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The drive included a critical fourth-and-2 conversion by Smith, who kept the ball on an option play and gained just enough to get a fresh set of downs. Three plays later, the sophomore quarterback found Stedman Bailey, who scooted to the outside and reached pay dirt. The 5-yard touchdown toss made it 17-7 at the intermission.

It was a first half that showed the importance of special teams and turnovers in football. LSU held that 10-point lead despite only gaining two first downs in the half. Its longest drive to that point covered only 20 yards, and its scoring "drives" had covered only seven and nine yards, respectively.

But the Mountaineers seemed to take heart in the way they had ended the first half. In the first series of the second half, safety Eain Smith intercepted a Jefferson pass and returned it to the Tigers' 15-yard line.

Even the 15-yard unsportsmanlike conduct penalty Smith picked up for throwing the ball into the air in frustration after the play (he seemed to have a clear alley to the end zone and tripped over his own feet) did little to stymie the squad's momentum. Two plays later, Geno Smith found Sanders for a 13-yard touchdown toss.

Suddenly, it was 17-14, and with the LSU offense's struggles to that point, there was unrest amongst the vast majority of the Tiger Stadium crowd. Jefferson was continually booed by the attendees, and one of the loudest cheers of the night was reserved for when he was replaced for one series by Jarrett Lee.

"We didn't throw it as well as we would have liked," said Miles. "Our quarterback play has to get better. It's just that simple."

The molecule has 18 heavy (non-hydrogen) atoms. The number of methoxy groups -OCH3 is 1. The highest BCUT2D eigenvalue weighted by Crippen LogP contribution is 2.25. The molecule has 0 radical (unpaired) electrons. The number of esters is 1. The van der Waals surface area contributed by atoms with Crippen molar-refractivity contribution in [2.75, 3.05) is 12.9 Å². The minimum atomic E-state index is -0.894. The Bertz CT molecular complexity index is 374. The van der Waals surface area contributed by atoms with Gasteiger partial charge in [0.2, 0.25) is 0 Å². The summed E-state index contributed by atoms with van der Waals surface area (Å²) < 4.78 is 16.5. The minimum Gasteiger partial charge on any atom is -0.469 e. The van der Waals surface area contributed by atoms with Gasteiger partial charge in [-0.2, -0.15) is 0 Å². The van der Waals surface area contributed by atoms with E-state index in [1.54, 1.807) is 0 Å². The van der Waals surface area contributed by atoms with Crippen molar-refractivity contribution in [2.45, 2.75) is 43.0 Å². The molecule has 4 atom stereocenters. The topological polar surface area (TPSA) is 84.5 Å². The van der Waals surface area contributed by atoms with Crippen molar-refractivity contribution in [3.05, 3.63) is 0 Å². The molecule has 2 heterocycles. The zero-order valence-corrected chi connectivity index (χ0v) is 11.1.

But Jefferson managed to put together one extended drive, aided by the power running of Ridley against a worn-down Mountaineer defense. Jefferson passed to Rueben Randle for nine yards on a critical third-and-7 from the WVU 45-yard line, and Ridley followed with a 12-yard rush two plays later.

West Virginia's defense stiffened inside its 10-yard line, but the Tigers made it 20-14 with a 23-yard Jasper field goal on the first play of the fourth quarter.

The Mountaineers put together a drive of their own on the ensuing possession, getting to the LSU 28. But a counter play to Devine on second-and-8 from there went for a loss of three yards, and Smith couldn't hook up with Sanders on third down.

Bitancurt then missed his second kick of the day, a 48-yarder that was wide left.

WVU would not gain another first down, going three-and-out on its final two possessions, both of which started inside its own 10-yard line.

The Tigers gained two first downs on a drive that started with just shy of three minutes to go, and Jefferson was able to kneel out of a victory formation to run out the clock.

"That was a tough one to lose," said Stewart. "It is going to stick with me for a long time. It is going to stick with our staff, and more importantly, it is going to stick with our seniors."

Smith was 14-of-29 passing for 119 yards and two touchdowns. He was intercepted once, but was not sacked all game despite being under heavy pressure and taking several hard hits from blitzing Tiger defenders.

Devine had one of his quietest games in a Mountaineer uniform, gaining only 37 yards on his 14 attempts, a 2.6 yards per carry average. WVU was held to only 58 yards rushing.

For LSU (4-0), Jefferson was 10-of-22 through the air for a mere 75 yards. He was sacked twice and intercepted twice. Ridley was the star, gaining 116 yards on 20 carries. None of his attempts went for a loss of yards.

West Virginia has a week off before taking on UNLV in a non-conference tilt at Milan Puskar Stadium on Oct. 9.

"We have to regroup," said Stewart. "We have a week to get healed up and get ready to play UNLV at home before we start the Big East [conference play]."